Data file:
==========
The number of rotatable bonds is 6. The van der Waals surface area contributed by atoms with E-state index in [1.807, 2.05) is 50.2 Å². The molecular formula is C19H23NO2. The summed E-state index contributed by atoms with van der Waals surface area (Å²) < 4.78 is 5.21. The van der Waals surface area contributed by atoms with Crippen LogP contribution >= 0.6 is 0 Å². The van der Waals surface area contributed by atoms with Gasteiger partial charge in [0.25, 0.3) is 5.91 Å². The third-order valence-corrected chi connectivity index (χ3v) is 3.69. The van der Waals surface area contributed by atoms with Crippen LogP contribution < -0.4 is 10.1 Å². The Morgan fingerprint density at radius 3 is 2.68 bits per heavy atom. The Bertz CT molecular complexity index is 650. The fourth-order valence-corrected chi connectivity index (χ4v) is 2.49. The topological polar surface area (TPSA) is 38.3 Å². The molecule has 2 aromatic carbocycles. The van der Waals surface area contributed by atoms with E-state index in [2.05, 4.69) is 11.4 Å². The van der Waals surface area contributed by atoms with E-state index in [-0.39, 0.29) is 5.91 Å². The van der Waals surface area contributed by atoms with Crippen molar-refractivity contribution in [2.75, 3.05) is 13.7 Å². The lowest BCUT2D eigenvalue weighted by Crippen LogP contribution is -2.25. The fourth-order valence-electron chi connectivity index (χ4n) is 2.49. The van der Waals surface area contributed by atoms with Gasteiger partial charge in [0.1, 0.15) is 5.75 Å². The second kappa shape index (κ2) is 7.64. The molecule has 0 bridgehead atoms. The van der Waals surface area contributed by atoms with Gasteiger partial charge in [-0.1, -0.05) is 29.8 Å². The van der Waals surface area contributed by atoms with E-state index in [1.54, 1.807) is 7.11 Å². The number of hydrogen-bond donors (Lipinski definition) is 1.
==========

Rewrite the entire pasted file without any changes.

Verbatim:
The number of rotatable bonds is 6. The van der Waals surface area contributed by atoms with E-state index in [1.807, 2.05) is 50.2 Å². The molecular formula is C19H23NO2. The summed E-state index contributed by atoms with van der Waals surface area (Å²) < 4.78 is 5.21. The van der Waals surface area contributed by atoms with Crippen LogP contribution >= 0.6 is 0 Å². The van der Waals surface area contributed by atoms with Gasteiger partial charge in [0.25, 0.3) is 5.91 Å². The third-order valence-corrected chi connectivity index (χ3v) is 3.69. The van der Waals surface area contributed by atoms with Crippen LogP contribution < -0.4 is 10.1 Å². The Morgan fingerprint density at radius 3 is 2.68 bits per heavy atom. The Bertz CT molecular complexity index is 650. The fourth-order valence-corrected chi connectivity index (χ4v) is 2.49. The topological polar surface area (TPSA) is 38.3 Å². The molecule has 2 aromatic carbocycles. The van der Waals surface area contributed by atoms with E-state index in [2.05, 4.69) is 11.4 Å². The van der Waals surface area contributed by atoms with E-state index in [-0.39, 0.29) is 5.91 Å². The van der Waals surface area contributed by atoms with Crippen molar-refractivity contribution in [2.75, 3.05) is 13.7 Å². The lowest BCUT2D eigenvalue weighted by Crippen LogP contribution is -2.25. The fourth-order valence-electron chi connectivity index (χ4n) is 2.49. The van der Waals surface area contributed by atoms with Gasteiger partial charge in [0.1, 0.15) is 5.75 Å². The second kappa shape index (κ2) is 7.64. The molecule has 0 bridgehead atoms. The van der Waals surface area contributed by atoms with Gasteiger partial charge in [-0.1, -0.05) is 29.8 Å². The van der Waals surface area contributed by atoms with E-state index in [1.54, 1.807) is 7.11 Å². The number of hydrogen-bond donors (Lipinski definition) is 1.